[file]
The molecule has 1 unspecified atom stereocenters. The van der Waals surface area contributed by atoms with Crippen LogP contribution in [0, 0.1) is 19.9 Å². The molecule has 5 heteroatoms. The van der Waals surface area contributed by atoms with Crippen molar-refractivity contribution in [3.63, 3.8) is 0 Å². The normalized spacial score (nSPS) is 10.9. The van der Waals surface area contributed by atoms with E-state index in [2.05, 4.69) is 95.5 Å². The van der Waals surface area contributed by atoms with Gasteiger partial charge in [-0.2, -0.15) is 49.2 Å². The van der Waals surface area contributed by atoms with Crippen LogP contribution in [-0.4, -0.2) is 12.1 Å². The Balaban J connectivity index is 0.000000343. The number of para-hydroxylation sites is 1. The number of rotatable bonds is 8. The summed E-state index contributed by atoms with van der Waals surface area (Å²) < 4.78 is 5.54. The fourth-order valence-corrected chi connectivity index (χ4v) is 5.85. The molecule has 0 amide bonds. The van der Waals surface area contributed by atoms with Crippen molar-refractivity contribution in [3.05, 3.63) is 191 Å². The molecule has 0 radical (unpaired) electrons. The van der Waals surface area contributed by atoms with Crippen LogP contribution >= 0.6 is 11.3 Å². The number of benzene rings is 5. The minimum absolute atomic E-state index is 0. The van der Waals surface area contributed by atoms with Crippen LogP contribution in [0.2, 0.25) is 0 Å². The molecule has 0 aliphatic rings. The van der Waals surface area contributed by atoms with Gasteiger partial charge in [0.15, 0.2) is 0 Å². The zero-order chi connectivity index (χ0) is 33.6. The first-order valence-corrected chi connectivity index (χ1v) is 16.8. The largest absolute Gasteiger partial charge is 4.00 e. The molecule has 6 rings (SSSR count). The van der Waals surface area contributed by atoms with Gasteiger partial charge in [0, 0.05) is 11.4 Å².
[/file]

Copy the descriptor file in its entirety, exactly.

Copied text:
The molecule has 1 unspecified atom stereocenters. The van der Waals surface area contributed by atoms with Crippen LogP contribution in [0, 0.1) is 19.9 Å². The molecule has 5 heteroatoms. The van der Waals surface area contributed by atoms with Crippen molar-refractivity contribution in [3.63, 3.8) is 0 Å². The normalized spacial score (nSPS) is 10.9. The van der Waals surface area contributed by atoms with E-state index in [2.05, 4.69) is 95.5 Å². The van der Waals surface area contributed by atoms with Gasteiger partial charge in [-0.2, -0.15) is 49.2 Å². The van der Waals surface area contributed by atoms with Crippen LogP contribution in [-0.4, -0.2) is 12.1 Å². The Balaban J connectivity index is 0.000000343. The number of para-hydroxylation sites is 1. The number of rotatable bonds is 8. The summed E-state index contributed by atoms with van der Waals surface area (Å²) < 4.78 is 5.54. The fourth-order valence-corrected chi connectivity index (χ4v) is 5.85. The molecule has 0 amide bonds. The van der Waals surface area contributed by atoms with Crippen molar-refractivity contribution in [3.05, 3.63) is 191 Å². The molecule has 0 radical (unpaired) electrons. The van der Waals surface area contributed by atoms with Crippen LogP contribution >= 0.6 is 11.3 Å². The number of benzene rings is 5. The minimum absolute atomic E-state index is 0. The van der Waals surface area contributed by atoms with Crippen LogP contribution in [0.2, 0.25) is 0 Å². The molecule has 0 aliphatic rings. The van der Waals surface area contributed by atoms with Gasteiger partial charge in [0.15, 0.2) is 0 Å². The zero-order chi connectivity index (χ0) is 33.6. The first-order valence-corrected chi connectivity index (χ1v) is 16.8. The largest absolute Gasteiger partial charge is 4.00 e. The molecule has 6 rings (SSSR count). The van der Waals surface area contributed by atoms with Gasteiger partial charge in [0, 0.05) is 11.4 Å².